- A Certification Requirement In Line With Mitigation Measures To Reduce Singapore’s Greenhouse Gas Emissions
From October 2022 onwards, companies that carry out the installation, maintenance or decommissioning of water-cooled chillers will be required to employ at least one certified chiller technician to carry out or supervise water-cooled chiller servicing jobs that involve refrigerant handling.
JOINT NEWS RELEASE BETWEEN NEA AND TP
Singapore, 15 September 2021 – Minister of State for Sustainability and the Environment, Mr Desmond Tan launched Singapore’s first course on chiller refrigerant handling at Temasek Polytechnic (TP) today. The course, a collaboration between the National Environment Agency (NEA) and TP, is intended to equip chiller technicians in the refrigeration and air-conditioning (RAC) industry with essential knowledge and skills to handle refrigerants correctly during the installation, maintenance, and decommissioning works on water-cooled chillers. The course supports the aim of the Environmental Protection and Management (Amendment) Bill, which was passed in Parliament on 13 September 2021.
2 The Environmental Protection and Management (Amendment) Bill is aimed at reducing Singapore’s greenhouse gas (GHG) emissions arising from hydrofluorocarbon (HFC) gases in the RAC sector. HFC gases are commonly used as refrigerants in RAC equipment. These gases are sometimes vented to the atmosphere during the installation, maintenance and decommissioning of such equipment. In the atmosphere, HFCs are much more potent greenhouse gases than carbon dioxide and contribute significantly to global warming. For example, the typical refrigerant used in chillers, R134a, has a global warming potential (GWP ) of 1,300. In comparison, carbon dioxide has a GWP of 1.
3 From October 2022 onwards, companies that install, maintain or decommission water-cooled chillers will be required to employ at least one certified chiller technician when any work on a water-cooled chiller involves refrigerant handling.
4 Mr Ram Bhaskar, NEA’s Deputy Chief Executive Officer (Environmental Protection) and Director-General of Environmental Protection, said, “TP’s and our industry partners' contributions have been invaluable in planning and designing this course for chiller technicians. The course will raise the industry’s competency in handling HFC refrigerants and contribute to Singapore's efforts in mitigating greenhouse gas emissions. The programme is an important measure to help Singapore achieve its commitment under the Paris Agreement to peak emissions at 65 MtCO2e around 2030.”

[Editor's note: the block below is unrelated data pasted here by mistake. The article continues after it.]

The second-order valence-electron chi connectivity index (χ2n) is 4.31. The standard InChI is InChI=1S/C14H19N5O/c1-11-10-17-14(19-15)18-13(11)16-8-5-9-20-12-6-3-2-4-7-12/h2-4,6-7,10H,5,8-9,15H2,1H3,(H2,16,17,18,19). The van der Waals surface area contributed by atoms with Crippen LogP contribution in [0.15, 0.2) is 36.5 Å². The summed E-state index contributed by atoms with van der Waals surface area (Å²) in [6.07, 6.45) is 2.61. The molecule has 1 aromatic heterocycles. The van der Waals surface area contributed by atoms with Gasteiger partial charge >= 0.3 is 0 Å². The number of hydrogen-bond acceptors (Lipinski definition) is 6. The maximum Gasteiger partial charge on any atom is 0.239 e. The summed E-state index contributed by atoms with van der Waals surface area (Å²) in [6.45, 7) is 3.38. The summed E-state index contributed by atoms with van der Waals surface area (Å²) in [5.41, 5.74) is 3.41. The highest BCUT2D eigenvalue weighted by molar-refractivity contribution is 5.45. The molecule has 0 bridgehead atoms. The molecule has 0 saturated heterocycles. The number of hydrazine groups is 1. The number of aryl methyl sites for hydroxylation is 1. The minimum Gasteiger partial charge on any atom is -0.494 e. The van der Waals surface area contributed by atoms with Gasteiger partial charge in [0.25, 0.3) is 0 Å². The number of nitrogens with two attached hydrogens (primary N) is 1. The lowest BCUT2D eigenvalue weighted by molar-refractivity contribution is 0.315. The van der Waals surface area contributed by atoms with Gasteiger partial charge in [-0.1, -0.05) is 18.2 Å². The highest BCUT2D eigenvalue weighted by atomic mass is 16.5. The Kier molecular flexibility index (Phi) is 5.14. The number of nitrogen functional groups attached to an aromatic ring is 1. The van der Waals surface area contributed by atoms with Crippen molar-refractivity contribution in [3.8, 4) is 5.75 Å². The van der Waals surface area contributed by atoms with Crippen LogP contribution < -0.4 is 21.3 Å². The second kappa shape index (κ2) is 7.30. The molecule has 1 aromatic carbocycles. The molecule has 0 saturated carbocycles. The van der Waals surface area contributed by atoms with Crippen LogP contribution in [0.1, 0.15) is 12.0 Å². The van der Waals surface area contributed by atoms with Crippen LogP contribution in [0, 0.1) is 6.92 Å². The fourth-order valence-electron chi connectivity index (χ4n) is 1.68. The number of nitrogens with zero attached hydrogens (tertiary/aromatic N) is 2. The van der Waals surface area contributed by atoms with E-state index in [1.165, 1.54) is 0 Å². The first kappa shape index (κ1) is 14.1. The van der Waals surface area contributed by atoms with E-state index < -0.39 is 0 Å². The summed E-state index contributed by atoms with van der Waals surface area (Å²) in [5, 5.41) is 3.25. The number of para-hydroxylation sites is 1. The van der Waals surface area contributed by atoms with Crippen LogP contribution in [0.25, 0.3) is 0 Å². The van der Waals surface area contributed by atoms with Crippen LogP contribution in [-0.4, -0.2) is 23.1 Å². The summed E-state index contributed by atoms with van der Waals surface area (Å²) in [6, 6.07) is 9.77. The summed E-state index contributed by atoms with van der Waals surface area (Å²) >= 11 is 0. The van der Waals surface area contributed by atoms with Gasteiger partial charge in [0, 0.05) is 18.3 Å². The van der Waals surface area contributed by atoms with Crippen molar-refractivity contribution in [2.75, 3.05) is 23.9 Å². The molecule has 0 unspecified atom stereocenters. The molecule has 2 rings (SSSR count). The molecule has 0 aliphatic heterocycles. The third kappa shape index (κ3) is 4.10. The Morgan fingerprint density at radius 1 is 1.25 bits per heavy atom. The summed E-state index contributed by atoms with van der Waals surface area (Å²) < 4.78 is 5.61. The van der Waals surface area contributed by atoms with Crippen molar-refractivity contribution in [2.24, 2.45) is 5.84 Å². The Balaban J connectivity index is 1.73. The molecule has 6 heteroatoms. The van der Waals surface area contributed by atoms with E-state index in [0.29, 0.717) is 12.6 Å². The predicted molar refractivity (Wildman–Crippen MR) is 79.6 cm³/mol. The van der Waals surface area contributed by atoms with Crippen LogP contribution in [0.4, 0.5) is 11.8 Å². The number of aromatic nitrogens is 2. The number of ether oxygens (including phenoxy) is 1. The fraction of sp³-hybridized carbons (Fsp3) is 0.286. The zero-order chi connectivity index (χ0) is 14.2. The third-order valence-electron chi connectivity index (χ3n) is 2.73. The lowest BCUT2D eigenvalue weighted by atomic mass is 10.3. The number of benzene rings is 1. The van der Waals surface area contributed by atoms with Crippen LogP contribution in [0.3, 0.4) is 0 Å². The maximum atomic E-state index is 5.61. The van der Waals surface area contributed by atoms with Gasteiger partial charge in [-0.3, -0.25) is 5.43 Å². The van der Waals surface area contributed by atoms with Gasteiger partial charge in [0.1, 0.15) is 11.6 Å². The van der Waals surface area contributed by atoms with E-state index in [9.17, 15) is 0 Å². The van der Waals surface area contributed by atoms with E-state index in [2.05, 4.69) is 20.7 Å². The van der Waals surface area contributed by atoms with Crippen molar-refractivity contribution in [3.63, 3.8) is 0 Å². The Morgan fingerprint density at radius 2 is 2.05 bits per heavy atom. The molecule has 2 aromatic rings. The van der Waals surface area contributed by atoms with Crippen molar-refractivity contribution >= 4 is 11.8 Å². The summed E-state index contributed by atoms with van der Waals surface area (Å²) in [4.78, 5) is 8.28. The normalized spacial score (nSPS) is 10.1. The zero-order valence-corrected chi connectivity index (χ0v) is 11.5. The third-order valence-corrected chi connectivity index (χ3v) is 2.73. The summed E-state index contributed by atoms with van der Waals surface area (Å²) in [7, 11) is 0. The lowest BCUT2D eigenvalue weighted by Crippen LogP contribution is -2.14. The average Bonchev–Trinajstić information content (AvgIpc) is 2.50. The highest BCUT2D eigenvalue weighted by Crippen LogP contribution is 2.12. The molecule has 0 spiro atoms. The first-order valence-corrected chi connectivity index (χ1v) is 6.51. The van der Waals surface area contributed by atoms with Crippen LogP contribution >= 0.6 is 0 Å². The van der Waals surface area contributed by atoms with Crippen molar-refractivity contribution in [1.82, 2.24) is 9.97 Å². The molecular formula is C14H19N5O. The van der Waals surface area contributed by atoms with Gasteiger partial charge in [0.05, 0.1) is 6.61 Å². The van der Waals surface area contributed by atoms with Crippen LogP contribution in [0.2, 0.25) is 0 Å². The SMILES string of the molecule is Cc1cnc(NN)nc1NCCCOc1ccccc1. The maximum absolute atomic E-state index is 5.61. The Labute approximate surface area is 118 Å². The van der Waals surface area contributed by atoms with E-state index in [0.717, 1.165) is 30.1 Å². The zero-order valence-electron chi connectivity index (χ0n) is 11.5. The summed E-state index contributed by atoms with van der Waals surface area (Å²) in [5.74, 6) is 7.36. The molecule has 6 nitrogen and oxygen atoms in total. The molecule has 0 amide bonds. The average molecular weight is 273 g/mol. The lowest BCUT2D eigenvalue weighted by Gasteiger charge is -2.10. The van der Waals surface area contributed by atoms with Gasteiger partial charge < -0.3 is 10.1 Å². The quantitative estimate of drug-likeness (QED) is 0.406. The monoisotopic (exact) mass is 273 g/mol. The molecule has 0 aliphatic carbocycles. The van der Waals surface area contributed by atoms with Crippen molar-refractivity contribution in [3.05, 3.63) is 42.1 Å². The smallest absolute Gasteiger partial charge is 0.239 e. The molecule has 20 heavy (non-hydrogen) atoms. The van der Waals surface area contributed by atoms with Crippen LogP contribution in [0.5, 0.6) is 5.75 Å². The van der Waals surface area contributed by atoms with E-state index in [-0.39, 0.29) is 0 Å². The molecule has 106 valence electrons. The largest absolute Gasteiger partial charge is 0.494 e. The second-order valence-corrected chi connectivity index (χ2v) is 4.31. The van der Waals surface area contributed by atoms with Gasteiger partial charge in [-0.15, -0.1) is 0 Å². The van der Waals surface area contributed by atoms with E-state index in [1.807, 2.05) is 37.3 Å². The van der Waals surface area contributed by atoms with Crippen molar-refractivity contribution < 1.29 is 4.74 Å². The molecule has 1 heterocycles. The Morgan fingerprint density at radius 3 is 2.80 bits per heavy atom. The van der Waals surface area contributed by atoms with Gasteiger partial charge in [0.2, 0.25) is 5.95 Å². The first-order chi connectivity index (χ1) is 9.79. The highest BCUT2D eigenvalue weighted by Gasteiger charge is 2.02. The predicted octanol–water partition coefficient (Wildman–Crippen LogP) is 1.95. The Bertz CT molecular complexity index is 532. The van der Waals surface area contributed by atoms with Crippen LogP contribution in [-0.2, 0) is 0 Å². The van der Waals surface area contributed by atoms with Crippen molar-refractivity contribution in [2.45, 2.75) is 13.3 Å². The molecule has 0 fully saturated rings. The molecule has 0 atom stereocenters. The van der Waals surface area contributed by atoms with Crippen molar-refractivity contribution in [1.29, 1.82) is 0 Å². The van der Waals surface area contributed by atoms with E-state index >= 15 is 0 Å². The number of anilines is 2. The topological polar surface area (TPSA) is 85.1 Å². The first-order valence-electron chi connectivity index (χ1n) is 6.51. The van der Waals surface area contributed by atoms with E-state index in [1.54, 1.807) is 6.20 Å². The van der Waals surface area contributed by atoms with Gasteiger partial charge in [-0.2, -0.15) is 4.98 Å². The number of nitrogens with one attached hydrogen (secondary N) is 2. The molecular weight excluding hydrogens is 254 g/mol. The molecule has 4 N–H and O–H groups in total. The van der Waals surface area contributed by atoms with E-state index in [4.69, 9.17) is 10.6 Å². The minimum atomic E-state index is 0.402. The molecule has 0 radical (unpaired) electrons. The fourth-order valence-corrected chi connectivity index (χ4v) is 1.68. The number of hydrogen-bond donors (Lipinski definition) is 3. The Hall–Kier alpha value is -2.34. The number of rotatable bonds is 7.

5 For TP, as front runners in sustainability, this course forms part of its mission to uplift the RAC industry, especially in relation to sustainability and climate change mitigation. “In TP’s School of Engineering, our vision is for our students to embrace sustainability and contribute towards the betterment of our community, with the knowledge and skills gained. This course is an excellent example of how, equipped with the right training, chiller technicians can help elevate the RAC industry, in relation to sustainability and climate change mitigation”, said Mr Wong Kia Ngee, Senior Director/School of Engineering & Special Projects, Temasek Polytechnic.
About the Course
6 Targeted at chiller technicians, this two-day certification course in Chiller Refrigerant Handling covers both theory and practical hands-on lessons on refrigerant handling during the installation, maintenance and decommissioning of water-cooled chillers, with a focus on minimising refrigerant leakage so as to reduce greenhouse gas emissions. The course was put together in consultation with industry stakeholders such as VEMAC Services Pte Ltd (part of A-Gas), who has been supportive of this initiative.
7 The course will be conducted jointly by TP lecturers and industry experts who are experienced in refrigerant handling. It will be conducted in TP’s new Integrative Built Environment Centre (IBEC), which is equipped with state-of-the-art, smart building technology. Specifically, IBEC houses a ‘live’ chiller system that cools the Centre and doubles as key training equipment. Chiller technicians must meet at least 75 per cent attendance and pass an assessment test in order to be certified.
8 The first run of the course starts on 14 September 2021. Subsequently, courses will be run twice per month, subject to take-up rates. Each run of the course will be limited to 15 technicians. Technicians with at least three years of work experience in the RAC servicing industry can apply for the course. The course fee is $700 (before GST) and grants are available to subsidise up to 90 per cent of the course fees for Singaporeans and Permanent Residents. Participants can also use their SkillsFuture Credit for the course.
9 Further information on the course can be obtained at: https://www.tp.edu.sg/schools-and-courses/adult-learners/all-courses/skillsfuture-series/refrigerant-handling-for-chiller.html and register for the course via https://cet.tp.edu.sg/registration.
10 There are approximately 350 companies servicing chillers and 900 chiller technicians in Singapore. Companies that carry out chiller servicing work are encouraged to send their technicians for the course early to ensure that they meet the requirements set out by the Environmental Protection and Management (Amendment) Bill by October 2022.
 Global warming potential (GWP) is a measure of the warming effect of a gas relative to the warming effect of an equivalent mass of carbon dioxide (CO2), usually over a 100-year time horizon.
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